Transitions: Classroom Routines That Respect Instructional Time

I have pretty high expectations for student organization and transitions between activities. I don’t want student to lose precious learning time. That said, I don’t want students to be robots.

How do I show students I care about them, honor individual quirks, and still clarify my expectations for our learning time?

Clear instructions are written on the board as students arrive – and for each transition. In the past, I wrote steps for students on the board. I now have Smart Board templates. (No, the students listed are not in trouble :)).

Every lesson plan should consider placement and movement of materials. Our personal organization systems set students up for success or failure. Students who wait for papers, scissors, and other materials have nothing to do but talk.

When students wait for other students to find materials, they get caught in “dead time” and are again tempted to start side conversations. Worse, the disorganized students “stick out.” They may feel embarrassed, which makes them feel emotionally unsafe.

It is helpful to have colors and numbers on student desks. Then, a teacher can say, “‘A’s, please get the scissors, Bs should get paper, Cs help make sure desk and floor areas are cleared and ready for the next activity…” One student in the group is often assigned as “mentor”, helping those in their groups who are running a bit behind or who are having problems finding the materials they need. If every child is working, it is less likely students will be negatively labeled by peers.

Also, it is helpful to have students give a “thumbs up” or “thumbs down” to the question, “Will x-minutes be enough time to accomplish these expectations?”

Solicit student opinions. The first couple of days, I have multiple “check-ins” with students. I want to know if the expectations are reasonable. If not, what can we do so that both their needs and my needs are met?

For example, we have a discussion about library time. I want students to be able to go to the library whenever they finish a book. I need to be able to conference with students during reading time – so students can’t ask for permission. Also, I worry that some student might take advantage of the library option – spending more time looking for books (or socializing in the library) than reading.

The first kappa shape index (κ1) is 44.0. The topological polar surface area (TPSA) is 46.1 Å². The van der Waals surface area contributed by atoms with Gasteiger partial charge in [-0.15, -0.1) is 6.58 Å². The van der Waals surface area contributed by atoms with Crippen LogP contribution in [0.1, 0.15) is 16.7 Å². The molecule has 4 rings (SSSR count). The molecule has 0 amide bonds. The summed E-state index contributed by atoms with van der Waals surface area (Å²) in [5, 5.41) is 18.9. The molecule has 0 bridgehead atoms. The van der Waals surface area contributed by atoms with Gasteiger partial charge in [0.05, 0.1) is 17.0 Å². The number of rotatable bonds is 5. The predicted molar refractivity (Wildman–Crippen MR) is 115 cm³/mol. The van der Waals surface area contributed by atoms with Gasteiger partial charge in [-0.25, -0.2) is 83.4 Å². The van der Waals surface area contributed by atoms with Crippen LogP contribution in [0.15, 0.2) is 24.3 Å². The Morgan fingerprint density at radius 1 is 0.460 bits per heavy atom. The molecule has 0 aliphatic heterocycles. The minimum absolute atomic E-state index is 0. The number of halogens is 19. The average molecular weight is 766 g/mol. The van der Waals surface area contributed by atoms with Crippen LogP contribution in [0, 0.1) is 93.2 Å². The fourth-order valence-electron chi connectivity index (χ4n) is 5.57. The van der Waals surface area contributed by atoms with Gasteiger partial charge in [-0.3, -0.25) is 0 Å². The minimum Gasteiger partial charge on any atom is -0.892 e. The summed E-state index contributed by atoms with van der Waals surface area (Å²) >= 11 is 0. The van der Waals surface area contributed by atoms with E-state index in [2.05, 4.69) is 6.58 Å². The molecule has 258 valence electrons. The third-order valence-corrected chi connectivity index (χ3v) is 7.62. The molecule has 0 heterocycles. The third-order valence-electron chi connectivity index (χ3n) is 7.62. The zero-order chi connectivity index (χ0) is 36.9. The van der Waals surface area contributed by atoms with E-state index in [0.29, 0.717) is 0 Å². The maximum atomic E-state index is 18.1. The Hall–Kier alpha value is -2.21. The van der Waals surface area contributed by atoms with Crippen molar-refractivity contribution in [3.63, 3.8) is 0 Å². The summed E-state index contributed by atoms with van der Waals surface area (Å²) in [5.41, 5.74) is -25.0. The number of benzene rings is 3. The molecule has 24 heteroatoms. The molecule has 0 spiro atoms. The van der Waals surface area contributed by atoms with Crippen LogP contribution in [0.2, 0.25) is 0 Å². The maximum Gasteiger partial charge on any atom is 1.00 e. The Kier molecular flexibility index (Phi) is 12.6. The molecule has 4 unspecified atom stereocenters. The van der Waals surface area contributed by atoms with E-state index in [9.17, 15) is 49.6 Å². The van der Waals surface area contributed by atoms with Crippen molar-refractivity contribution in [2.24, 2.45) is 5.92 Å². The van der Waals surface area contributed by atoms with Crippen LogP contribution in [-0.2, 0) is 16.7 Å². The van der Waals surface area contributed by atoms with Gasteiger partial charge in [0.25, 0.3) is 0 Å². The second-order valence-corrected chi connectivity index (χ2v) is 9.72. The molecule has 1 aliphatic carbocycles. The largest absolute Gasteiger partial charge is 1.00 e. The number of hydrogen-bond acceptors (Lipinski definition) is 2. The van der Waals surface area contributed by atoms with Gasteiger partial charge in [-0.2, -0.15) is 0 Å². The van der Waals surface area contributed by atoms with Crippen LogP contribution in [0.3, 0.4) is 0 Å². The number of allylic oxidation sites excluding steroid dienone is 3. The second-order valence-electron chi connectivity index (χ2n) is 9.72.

Students and I worked together to establish the following guidelines:

  1. Library cards will be displayed by the door. If four library cards are gone, students waiting can choose a book from the classroom library until other students come back.
  2. Students believe they can be responsible with library time – using the library to check out books, then return to the classroom.
  3. We will re-evaluate these procedures on an as-needed basis.

Procedures slightly vary each year, reflecting the needs, preferences, and personalities of students in a particular class. Students tend to hold one another accountable for procedures they help create.

What procedures do you allow your students to help design? What might you try?

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9 thoughts on “Transitions: Classroom Routines That Respect Instructional Time

  1. Pingback: Beyond Compliance: Teaching Students to Make Responsible Decisions | Expat Educator

  2. Are you a self- contained classroom or a subject-specific classroom?

    When I taught sixth grade (both self-contained and subject-specific) I had instructions on the board when students arrived. I had extra supplies available, and I always considered groupings of students for specific collaborative activites. Will write a post on methods of quick-sorting students.

    A self-contained classroom has a greater need for building a culture of collaboration (you’re together all day). That said, Middle Schoolers respond well to “I need [state what you’re trying to accomplish] and I realize you also need [time to settle in, socialization, extra supplies, etc.]. Any ideas how we can both accomplish what we need?” Student have some great suggestions and tend to hold themselves accountable for agreements they make.

  3. Pingback: Classroom Management: Quick Student Groupings | Expat Educator

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